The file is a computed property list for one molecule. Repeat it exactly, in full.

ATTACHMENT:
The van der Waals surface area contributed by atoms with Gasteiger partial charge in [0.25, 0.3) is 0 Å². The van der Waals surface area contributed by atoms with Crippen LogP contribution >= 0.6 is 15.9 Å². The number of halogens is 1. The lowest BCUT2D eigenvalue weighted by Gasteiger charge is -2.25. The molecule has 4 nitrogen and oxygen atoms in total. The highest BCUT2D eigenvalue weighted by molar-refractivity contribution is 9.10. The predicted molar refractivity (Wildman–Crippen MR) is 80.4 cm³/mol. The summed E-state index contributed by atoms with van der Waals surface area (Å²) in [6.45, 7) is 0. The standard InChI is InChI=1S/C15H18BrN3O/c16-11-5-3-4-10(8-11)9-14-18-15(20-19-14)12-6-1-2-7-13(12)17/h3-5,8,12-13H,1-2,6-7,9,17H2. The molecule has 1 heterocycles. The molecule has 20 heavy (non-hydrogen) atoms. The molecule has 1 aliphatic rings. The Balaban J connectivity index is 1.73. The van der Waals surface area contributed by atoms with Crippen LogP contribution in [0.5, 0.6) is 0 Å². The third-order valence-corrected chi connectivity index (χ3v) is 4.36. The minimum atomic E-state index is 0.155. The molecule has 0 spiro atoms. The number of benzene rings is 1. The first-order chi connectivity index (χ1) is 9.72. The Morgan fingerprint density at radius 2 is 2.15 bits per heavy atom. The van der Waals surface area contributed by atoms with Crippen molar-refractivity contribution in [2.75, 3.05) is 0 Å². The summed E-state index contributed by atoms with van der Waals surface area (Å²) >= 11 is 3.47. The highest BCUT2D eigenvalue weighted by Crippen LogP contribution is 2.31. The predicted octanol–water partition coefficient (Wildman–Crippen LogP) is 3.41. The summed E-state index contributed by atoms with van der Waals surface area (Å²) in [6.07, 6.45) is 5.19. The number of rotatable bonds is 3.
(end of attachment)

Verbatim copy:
The van der Waals surface area contributed by atoms with Gasteiger partial charge in [0.25, 0.3) is 0 Å². The van der Waals surface area contributed by atoms with Crippen LogP contribution >= 0.6 is 15.9 Å². The number of halogens is 1. The lowest BCUT2D eigenvalue weighted by Gasteiger charge is -2.25. The molecule has 4 nitrogen and oxygen atoms in total. The highest BCUT2D eigenvalue weighted by molar-refractivity contribution is 9.10. The predicted molar refractivity (Wildman–Crippen MR) is 80.4 cm³/mol. The summed E-state index contributed by atoms with van der Waals surface area (Å²) in [6.45, 7) is 0. The standard InChI is InChI=1S/C15H18BrN3O/c16-11-5-3-4-10(8-11)9-14-18-15(20-19-14)12-6-1-2-7-13(12)17/h3-5,8,12-13H,1-2,6-7,9,17H2. The molecule has 1 heterocycles. The molecule has 20 heavy (non-hydrogen) atoms. The molecule has 1 aliphatic rings. The Balaban J connectivity index is 1.73. The van der Waals surface area contributed by atoms with Crippen LogP contribution in [0.5, 0.6) is 0 Å². The third-order valence-corrected chi connectivity index (χ3v) is 4.36. The minimum atomic E-state index is 0.155. The molecule has 0 spiro atoms. The number of benzene rings is 1. The first-order chi connectivity index (χ1) is 9.72. The Morgan fingerprint density at radius 2 is 2.15 bits per heavy atom. The van der Waals surface area contributed by atoms with Crippen molar-refractivity contribution in [2.75, 3.05) is 0 Å². The summed E-state index contributed by atoms with van der Waals surface area (Å²) >= 11 is 3.47. The highest BCUT2D eigenvalue weighted by Crippen LogP contribution is 2.31. The predicted octanol–water partition coefficient (Wildman–Crippen LogP) is 3.41. The summed E-state index contributed by atoms with van der Waals surface area (Å²) in [6.07, 6.45) is 5.19. The number of rotatable bonds is 3.